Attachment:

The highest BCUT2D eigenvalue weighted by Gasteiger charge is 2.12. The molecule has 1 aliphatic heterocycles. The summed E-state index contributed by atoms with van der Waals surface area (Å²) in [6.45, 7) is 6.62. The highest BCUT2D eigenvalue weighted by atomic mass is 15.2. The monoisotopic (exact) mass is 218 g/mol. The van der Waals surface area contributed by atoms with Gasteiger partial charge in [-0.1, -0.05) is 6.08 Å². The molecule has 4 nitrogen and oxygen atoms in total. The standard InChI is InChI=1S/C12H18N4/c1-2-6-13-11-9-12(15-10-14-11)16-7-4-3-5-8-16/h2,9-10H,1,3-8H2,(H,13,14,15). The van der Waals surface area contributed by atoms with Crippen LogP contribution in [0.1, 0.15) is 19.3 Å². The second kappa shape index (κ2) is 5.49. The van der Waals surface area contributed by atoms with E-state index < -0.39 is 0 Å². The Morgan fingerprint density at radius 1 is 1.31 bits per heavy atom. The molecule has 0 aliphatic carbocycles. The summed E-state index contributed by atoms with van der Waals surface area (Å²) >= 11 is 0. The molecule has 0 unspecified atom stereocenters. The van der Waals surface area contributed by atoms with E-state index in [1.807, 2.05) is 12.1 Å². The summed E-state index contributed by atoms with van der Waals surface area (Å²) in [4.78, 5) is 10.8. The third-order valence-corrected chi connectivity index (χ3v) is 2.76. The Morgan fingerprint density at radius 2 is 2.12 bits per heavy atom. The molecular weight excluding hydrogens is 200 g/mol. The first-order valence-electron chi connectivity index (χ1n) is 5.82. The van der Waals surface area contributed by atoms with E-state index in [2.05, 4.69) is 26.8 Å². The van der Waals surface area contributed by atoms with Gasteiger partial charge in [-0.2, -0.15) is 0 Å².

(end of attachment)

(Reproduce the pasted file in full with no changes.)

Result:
The highest BCUT2D eigenvalue weighted by Gasteiger charge is 2.12. The molecule has 1 aliphatic heterocycles. The summed E-state index contributed by atoms with van der Waals surface area (Å²) in [6.45, 7) is 6.62. The highest BCUT2D eigenvalue weighted by atomic mass is 15.2. The monoisotopic (exact) mass is 218 g/mol. The van der Waals surface area contributed by atoms with Gasteiger partial charge in [-0.1, -0.05) is 6.08 Å². The molecule has 4 nitrogen and oxygen atoms in total. The standard InChI is InChI=1S/C12H18N4/c1-2-6-13-11-9-12(15-10-14-11)16-7-4-3-5-8-16/h2,9-10H,1,3-8H2,(H,13,14,15). The van der Waals surface area contributed by atoms with Crippen LogP contribution in [0.1, 0.15) is 19.3 Å². The second kappa shape index (κ2) is 5.49. The van der Waals surface area contributed by atoms with E-state index < -0.39 is 0 Å². The Morgan fingerprint density at radius 1 is 1.31 bits per heavy atom. The molecule has 0 aliphatic carbocycles. The summed E-state index contributed by atoms with van der Waals surface area (Å²) >= 11 is 0. The molecule has 0 unspecified atom stereocenters. The van der Waals surface area contributed by atoms with E-state index in [1.807, 2.05) is 12.1 Å². The summed E-state index contributed by atoms with van der Waals surface area (Å²) in [4.78, 5) is 10.8. The third-order valence-corrected chi connectivity index (χ3v) is 2.76. The Morgan fingerprint density at radius 2 is 2.12 bits per heavy atom. The molecular weight excluding hydrogens is 200 g/mol. The first-order valence-electron chi connectivity index (χ1n) is 5.82. The van der Waals surface area contributed by atoms with E-state index in [2.05, 4.69) is 26.8 Å². The van der Waals surface area contributed by atoms with Gasteiger partial charge in [-0.2, -0.15) is 0 Å².